Wednesday, June 27, 2012

We Wear the Mask

~
We wear the mask that grins and lies, 
It hides our cheeks and shades our eyes,— 
This debt we pay to human guile; 
With torn and bleeding hearts we smile 


And mouth with myriad subtleties, 
Why should the world be over-wise, 
In counting all our tears and sighs? 


Nay, let them only see us, 
while We wear the mask.
~

Paul Laurence Dunbar was born in Dayton, Ohio a hundred and forty years ago today.

Despite racial and economic obstacles, and despite dying of tuberculosis (compounded by alcoholism) at age thirty-three, Dunbar published some two-dozen books — short stories, novels, plays, librettos, songs, as well as the more famous poetry.

At the turn of the century, this output elevated Dunbar to “poet laureate of the negro race,” and the literary scholars say that he was one of the very first black Americans to gain an international, biracial readership.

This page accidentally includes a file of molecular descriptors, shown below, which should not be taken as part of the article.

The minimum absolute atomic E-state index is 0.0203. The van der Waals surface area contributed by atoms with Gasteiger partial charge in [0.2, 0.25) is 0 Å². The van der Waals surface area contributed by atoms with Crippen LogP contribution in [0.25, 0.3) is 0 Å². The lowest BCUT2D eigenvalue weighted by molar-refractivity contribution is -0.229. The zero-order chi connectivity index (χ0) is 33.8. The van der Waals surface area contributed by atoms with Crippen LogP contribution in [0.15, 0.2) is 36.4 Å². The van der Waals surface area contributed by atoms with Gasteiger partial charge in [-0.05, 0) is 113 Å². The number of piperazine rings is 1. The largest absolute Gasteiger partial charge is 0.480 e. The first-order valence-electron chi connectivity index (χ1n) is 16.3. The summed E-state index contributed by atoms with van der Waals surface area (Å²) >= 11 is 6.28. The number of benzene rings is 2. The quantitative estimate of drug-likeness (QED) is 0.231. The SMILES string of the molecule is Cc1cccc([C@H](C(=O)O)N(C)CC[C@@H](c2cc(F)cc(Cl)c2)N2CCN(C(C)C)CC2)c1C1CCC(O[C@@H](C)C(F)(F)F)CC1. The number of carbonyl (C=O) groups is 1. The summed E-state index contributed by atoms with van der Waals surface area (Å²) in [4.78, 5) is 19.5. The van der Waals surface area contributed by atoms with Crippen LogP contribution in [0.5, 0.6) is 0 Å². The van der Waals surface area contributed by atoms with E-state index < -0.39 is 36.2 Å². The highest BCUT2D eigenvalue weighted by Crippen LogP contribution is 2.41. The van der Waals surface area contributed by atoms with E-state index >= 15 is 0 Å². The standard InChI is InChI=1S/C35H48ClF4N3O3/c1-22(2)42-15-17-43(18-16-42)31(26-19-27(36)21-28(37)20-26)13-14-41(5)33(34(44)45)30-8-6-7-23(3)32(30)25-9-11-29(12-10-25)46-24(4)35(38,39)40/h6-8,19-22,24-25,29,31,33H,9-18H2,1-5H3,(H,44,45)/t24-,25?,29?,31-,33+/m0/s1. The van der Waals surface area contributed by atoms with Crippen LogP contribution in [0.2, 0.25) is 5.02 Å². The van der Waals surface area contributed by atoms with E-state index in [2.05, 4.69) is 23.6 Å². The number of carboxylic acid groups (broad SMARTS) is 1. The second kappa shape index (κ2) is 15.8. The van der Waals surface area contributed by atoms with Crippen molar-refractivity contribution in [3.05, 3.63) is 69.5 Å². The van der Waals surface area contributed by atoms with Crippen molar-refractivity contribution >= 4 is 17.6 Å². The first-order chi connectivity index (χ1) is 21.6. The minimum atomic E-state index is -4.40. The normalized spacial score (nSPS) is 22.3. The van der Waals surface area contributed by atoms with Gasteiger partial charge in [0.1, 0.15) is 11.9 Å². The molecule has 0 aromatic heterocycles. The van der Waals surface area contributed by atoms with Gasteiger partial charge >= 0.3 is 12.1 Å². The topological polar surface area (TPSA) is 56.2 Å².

The scholars also debate how many of those readers appreciated his full accomplishment, or even allowed his true voice.

Dunbar wrote in two distinctive and somewhat incompatible styles.

Much of his “plantation writing,” describing the sort of life his parents knew as Kentucky slaves, is in dialect — below, the first stanza of "Death Song," now inscribed on Dunbar’s gravestone:

Lay me down beneaf de willers in de grass, 
Whah de branch'll go a-singin' as it pass 
An' w'en I's a-layin' low, 
I kin hyeah it as it go Singin', 


"Sleep, my honey, tek yo' res' at las'."


hmm....

6 comments:

  1. Poet Dunbar was the first black-American who succeeded in earning distinction and was accepted despite his negro dialect in his poetry.

    Thank you "Thinking" for sharing this beautiful peace of unforgetable poet!

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  2. I live in a community which has prized Dunbar and he was recited at special events. Such a well-written reminder of his amazing gift and accomplishments at such a young age and with so many handicaps.

    How great to see that your own competent writing continues here.

    Bless your writing in all it's many forms.

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  3. I don't know Dunbar's work. I shall try to remedy that. Thanks for introducing him.

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  4. Dear All...

    I am honored.

    Thank you so much.

    ReplyDelete